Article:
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December 14, 1903, Former Brooklyn Policeman Executed For Murdering Wife - Today In Crime History

On this date, December 14, in the year 1903, a nine-year veteran of the Brooklyn police force became the first member of the thin blue line to die in the electric chair.  William Ennis was executed for shooting and killing his estranged wife.

William Ennis and Mary Ennis had been married for about one year when, soon after the birth of their child, she decided to leave him and went to live with her mother.  Mary Ennis filed  a court case for a legal separation on the grounds of cruel and inhumane treatment.  The court granted her request and ordered William Ennis to pay alimony.  

William Ennis did not pay the court ordered alimony.  Approximately two weeks before her murder, Mary Ennis appeared in Court asking the judge to enforce the order for payment of alimony.  During that court hearing William Ennis dramatically proclaimed  that he would “rot in jail” before he would pay his wife any money unless she left her mother’s house and returned to live with him.   The court entered an order authorizing the sheriff to seize his personal property so that it could be sold and the proceeds used to pay the court ordered alimony.  William Ennis was heard by various people saying his wife was under the domination of her mother and that she needed to return to his house and live with him.

On January 14, 1902, while in a frenzied  rage, after a night of heavy drinking and brooding over his marital troubles, William H. Ennis, broke into the home of his mother-in-law.  He shot his mother-in-law with his police issued revolver and seriously wounded her.   He then found his wife and, while she begged for her life, shot and killed her instantly.  William Ennis then ran from the house to a hotel, where he was found by the police sleeping several hours later.

At his jury trial, criminal defense attorneys representing William Ennis put forth an insanity defense.  Various relatives, friends, associates and medical experts testified that he had received a head injury as a child.  Testimony was present by defense lawyers that Ennis suffered from epilepsy and convulsions that caused delusions and induced acts of violence.  Prosecutors countered with evidence that the murder was planned.  They produced a letter written by Ennis that stated his intention to kill his wife.  They also produced evidence that he had admitted his involvement in the killing soon after his arrested and expressed remorse.  The jury rejected the insanity defense and found William Ennis guilty of premeditated murder on May 22, 1902.  The judge imposed the death penalty and ordered that Ennis be executed.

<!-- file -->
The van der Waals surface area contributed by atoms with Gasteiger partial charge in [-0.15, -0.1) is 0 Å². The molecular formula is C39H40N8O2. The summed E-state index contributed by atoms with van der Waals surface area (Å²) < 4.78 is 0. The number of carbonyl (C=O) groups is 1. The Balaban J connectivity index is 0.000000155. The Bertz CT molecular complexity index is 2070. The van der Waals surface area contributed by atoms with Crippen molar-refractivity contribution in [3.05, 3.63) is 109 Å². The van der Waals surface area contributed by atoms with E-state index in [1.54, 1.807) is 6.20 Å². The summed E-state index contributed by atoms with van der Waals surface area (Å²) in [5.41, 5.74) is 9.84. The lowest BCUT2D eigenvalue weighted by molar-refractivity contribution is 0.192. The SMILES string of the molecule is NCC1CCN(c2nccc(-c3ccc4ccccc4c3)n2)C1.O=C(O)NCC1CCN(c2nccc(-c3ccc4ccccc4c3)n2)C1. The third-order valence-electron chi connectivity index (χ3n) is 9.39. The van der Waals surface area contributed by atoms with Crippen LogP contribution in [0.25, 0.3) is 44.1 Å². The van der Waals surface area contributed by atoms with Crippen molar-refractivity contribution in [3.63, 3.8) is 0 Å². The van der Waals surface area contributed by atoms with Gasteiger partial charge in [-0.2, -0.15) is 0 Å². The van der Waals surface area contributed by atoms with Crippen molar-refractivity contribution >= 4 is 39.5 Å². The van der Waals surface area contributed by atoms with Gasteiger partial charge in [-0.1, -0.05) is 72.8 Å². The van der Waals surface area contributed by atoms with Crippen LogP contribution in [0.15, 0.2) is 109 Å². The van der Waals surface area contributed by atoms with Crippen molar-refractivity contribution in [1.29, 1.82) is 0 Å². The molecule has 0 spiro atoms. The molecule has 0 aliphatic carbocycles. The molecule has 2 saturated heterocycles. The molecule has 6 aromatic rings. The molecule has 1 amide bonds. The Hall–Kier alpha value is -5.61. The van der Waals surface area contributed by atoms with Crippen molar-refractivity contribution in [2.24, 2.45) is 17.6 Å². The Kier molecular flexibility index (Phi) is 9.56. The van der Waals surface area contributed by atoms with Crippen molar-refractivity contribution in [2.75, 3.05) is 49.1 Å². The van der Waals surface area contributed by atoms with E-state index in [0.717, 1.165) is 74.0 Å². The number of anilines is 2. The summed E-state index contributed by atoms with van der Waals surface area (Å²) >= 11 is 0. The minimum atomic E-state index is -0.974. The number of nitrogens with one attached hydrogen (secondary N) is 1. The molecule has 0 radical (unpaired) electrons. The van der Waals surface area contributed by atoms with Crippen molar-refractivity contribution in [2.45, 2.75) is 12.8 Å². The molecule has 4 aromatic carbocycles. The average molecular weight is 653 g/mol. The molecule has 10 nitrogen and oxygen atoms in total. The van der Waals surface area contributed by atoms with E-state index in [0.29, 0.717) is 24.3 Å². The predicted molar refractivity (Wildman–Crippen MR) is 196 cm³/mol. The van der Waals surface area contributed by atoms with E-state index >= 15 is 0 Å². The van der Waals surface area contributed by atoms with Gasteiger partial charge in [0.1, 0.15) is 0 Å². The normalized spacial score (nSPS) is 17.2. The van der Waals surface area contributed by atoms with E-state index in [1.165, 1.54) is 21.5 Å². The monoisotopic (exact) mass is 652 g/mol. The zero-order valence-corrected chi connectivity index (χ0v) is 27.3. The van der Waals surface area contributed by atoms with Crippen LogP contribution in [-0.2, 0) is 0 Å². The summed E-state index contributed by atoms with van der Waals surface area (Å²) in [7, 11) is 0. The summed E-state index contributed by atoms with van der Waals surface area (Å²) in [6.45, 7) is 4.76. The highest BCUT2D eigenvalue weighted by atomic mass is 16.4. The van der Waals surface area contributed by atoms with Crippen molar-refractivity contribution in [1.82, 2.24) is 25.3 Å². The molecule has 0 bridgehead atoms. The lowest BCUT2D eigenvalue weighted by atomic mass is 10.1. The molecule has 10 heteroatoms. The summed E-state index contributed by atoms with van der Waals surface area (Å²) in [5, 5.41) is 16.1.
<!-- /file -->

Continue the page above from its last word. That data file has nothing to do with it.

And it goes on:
Criminal defense lawyers filed an appeal on behalf of William Ennis, but on October 24, 1904 the court of appeals for New York upheld the conviction and sentence.  Prison officials were concerned that William Ennis was insane, but medical professionals ultimately found that William Ennis was malingering and faking symptoms of mental illness.   Despite a request to the commute the death sentence to a sentence of life imprisonment, the governor of New York refused.  On December 14, 1904, at Sing Sing prison, William Ennis was successfully electrocuted by the State of New York until he was dead.

Sources and more information:

Sat His Wife In A Chair And Shot Her Dead, Policeman Ennis, Frantic Over Domestic Troubles, Commits A Ghastly Murder, The Brooklyn Daily Eagle, January 14, 1902

People of New York v William H. Ennis, New York Criminal Reports, Volume 17, W.C. Little & Co., 1904

Feigned Insanity, Malingery Revealed By The Use of Ether, by Charles Wagner, M.D., The Medical News, Volume 85, July - December, 1904

1903: William Ennis, Wife-Murdering Cop,

Gov. Odell Decides Not To Interfere in Brooklyn Policeman’s Case, New York Times, December 12, 1903

Brooklyn Policeman Executed, Geneva Daily Times, Evening Edition, December 14, 1903

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